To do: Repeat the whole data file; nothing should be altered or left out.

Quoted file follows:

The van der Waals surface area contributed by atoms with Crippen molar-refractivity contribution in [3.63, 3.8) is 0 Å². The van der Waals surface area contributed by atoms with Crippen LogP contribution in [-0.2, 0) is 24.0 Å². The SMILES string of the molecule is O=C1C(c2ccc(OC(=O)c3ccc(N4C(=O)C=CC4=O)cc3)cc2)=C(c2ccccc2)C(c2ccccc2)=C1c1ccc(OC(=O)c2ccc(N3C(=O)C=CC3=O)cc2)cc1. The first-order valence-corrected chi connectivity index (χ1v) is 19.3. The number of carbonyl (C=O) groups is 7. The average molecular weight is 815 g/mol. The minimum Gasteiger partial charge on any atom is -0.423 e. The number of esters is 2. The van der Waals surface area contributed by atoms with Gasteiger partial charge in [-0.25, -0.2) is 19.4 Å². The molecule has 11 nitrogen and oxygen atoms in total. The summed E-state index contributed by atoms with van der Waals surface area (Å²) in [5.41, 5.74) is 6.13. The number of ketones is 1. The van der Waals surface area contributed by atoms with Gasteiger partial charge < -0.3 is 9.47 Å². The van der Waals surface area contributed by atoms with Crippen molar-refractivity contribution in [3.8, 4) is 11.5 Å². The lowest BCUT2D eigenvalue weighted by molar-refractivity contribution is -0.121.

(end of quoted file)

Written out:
The van der Waals surface area contributed by atoms with Crippen molar-refractivity contribution in [3.63, 3.8) is 0 Å². The van der Waals surface area contributed by atoms with Crippen LogP contribution in [-0.2, 0) is 24.0 Å². The SMILES string of the molecule is O=C1C(c2ccc(OC(=O)c3ccc(N4C(=O)C=CC4=O)cc3)cc2)=C(c2ccccc2)C(c2ccccc2)=C1c1ccc(OC(=O)c2ccc(N3C(=O)C=CC3=O)cc2)cc1. The first-order valence-corrected chi connectivity index (χ1v) is 19.3. The number of carbonyl (C=O) groups is 7. The average molecular weight is 815 g/mol. The minimum Gasteiger partial charge on any atom is -0.423 e. The number of esters is 2. The van der Waals surface area contributed by atoms with Gasteiger partial charge in [-0.25, -0.2) is 19.4 Å². The molecule has 11 nitrogen and oxygen atoms in total. The summed E-state index contributed by atoms with van der Waals surface area (Å²) in [5.41, 5.74) is 6.13. The number of ketones is 1. The van der Waals surface area contributed by atoms with Gasteiger partial charge < -0.3 is 9.47 Å². The van der Waals surface area contributed by atoms with Crippen molar-refractivity contribution in [3.8, 4) is 11.5 Å². The lowest BCUT2D eigenvalue weighted by molar-refractivity contribution is -0.121.